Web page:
CCGs face tough scrutiny from local authorities

Local authorities will have powers to closely scrutinise decisions by clinical commissioning groups (CCGs) but will not be able to veto them, the DoH commissioning czar has said.

Dame Barbara confirmed that local authorities would have the power to scrutinise CCG decisions if they were not signed off by health and wellbeing boards.
Dame Barbara confirmed that local authorities would have the power to scrutinise CCG decisions if they were not signed off by health and wellbeing boards.

Speaking on a DH web-chat, national managing director for commissioning development Dame Barbara Hakin discussed issues regarding CCGs, including preferred size, commissioning support and relationships with local authorities.

Despite fears that some CCGs will struggle to cover their running costs, Dame Barbara said that the £25 per head management allowance, which she described as ‘fair and reasonable’, would not change.

She added: ‘It has been decided that funding for the quality premium will be separate from this £25 per head.'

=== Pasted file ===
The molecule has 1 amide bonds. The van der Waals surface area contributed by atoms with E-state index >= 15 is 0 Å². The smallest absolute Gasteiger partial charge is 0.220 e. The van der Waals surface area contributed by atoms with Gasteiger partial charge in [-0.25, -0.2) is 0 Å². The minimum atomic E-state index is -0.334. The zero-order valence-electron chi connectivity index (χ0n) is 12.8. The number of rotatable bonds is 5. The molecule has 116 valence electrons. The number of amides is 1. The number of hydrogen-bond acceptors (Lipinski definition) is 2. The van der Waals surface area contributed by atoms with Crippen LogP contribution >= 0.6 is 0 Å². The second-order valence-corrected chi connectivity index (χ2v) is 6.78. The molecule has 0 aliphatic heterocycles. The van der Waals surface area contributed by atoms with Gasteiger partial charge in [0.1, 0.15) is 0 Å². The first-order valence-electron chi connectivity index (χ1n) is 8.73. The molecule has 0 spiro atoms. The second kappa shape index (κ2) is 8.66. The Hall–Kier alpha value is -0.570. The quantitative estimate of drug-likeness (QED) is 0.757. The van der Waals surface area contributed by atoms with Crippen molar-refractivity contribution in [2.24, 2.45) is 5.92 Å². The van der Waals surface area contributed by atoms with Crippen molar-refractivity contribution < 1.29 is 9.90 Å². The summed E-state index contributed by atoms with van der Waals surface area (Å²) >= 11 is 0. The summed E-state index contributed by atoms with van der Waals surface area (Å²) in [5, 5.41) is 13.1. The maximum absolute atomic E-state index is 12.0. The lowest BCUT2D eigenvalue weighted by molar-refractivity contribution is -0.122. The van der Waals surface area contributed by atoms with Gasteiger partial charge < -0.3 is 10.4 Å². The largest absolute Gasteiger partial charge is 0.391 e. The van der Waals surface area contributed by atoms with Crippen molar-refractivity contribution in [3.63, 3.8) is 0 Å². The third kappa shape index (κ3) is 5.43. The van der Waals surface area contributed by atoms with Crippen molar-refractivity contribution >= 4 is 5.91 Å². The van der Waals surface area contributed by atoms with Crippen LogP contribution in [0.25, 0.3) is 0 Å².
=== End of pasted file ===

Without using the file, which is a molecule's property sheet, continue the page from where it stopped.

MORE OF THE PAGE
Dame Barbara also confirmed that CCGs would be free to choose their own preferred source of commissioning support and that the any qualified provider (AQP) model would make it easier for small organisations to provide those services.

She said: ‘With regard to commissioning support, CCGs will certainly be able to use voluntary and third sector organisations but they will need to adhere to the law.'

Discussing the relationship between CCGs and local authorities, Dame Barbara confirmed that local authorities would have the power to scrutinise CCG decisions if they were not signed off by health and wellbeing boards.

She said that any decisions about services funded entirely from NHS budgets would rest with the CCG, but should be based on joint strategic needs assessments - an analysis of local health needs agreed between the NHS and local authorities.

She added that it would be ‘good practice’ for major CCG decisions to have the sign-up of the health and wellbeing board. ‘While the local health and wellbeing board cannot veto a decision about the CCG's use of its resource it is important to remember that local authorities still have a scrutiny role so any decision made without health and wellbeing board sign-up would always be liable to intervention from the overview and scrutiny committee.’

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